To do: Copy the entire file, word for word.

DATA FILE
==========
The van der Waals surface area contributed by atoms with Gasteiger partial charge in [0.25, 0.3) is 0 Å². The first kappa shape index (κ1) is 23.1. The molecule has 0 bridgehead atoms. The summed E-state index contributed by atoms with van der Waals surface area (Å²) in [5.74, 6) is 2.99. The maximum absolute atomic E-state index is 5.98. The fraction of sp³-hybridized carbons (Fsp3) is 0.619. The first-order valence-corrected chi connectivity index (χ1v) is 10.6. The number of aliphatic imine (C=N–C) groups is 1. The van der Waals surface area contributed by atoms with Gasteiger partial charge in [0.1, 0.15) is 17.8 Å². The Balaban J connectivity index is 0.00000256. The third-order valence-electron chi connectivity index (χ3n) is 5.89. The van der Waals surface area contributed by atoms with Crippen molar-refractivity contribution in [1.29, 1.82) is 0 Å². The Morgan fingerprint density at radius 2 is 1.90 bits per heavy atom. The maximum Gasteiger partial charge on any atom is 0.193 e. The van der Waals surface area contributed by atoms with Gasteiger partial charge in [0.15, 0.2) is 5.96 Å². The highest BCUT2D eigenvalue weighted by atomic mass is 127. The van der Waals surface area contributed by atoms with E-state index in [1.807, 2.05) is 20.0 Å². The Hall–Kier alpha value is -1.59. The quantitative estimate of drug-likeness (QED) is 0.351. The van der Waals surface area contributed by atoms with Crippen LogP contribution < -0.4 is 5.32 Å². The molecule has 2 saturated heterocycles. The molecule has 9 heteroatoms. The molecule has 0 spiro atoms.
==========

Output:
The van der Waals surface area contributed by atoms with Gasteiger partial charge in [0.25, 0.3) is 0 Å². The first kappa shape index (κ1) is 23.1. The molecule has 0 bridgehead atoms. The summed E-state index contributed by atoms with van der Waals surface area (Å²) in [5.74, 6) is 2.99. The maximum absolute atomic E-state index is 5.98. The fraction of sp³-hybridized carbons (Fsp3) is 0.619. The first-order valence-corrected chi connectivity index (χ1v) is 10.6. The number of aliphatic imine (C=N–C) groups is 1. The van der Waals surface area contributed by atoms with Gasteiger partial charge in [0.1, 0.15) is 17.8 Å². The Balaban J connectivity index is 0.00000256. The third-order valence-electron chi connectivity index (χ3n) is 5.89. The van der Waals surface area contributed by atoms with Crippen molar-refractivity contribution in [1.29, 1.82) is 0 Å². The Morgan fingerprint density at radius 2 is 1.90 bits per heavy atom. The maximum Gasteiger partial charge on any atom is 0.193 e. The van der Waals surface area contributed by atoms with Gasteiger partial charge in [0.15, 0.2) is 5.96 Å². The highest BCUT2D eigenvalue weighted by atomic mass is 127. The van der Waals surface area contributed by atoms with E-state index in [1.807, 2.05) is 20.0 Å². The Hall–Kier alpha value is -1.59. The quantitative estimate of drug-likeness (QED) is 0.351. The van der Waals surface area contributed by atoms with Crippen LogP contribution < -0.4 is 5.32 Å². The molecule has 2 saturated heterocycles. The molecule has 9 heteroatoms. The molecule has 0 spiro atoms.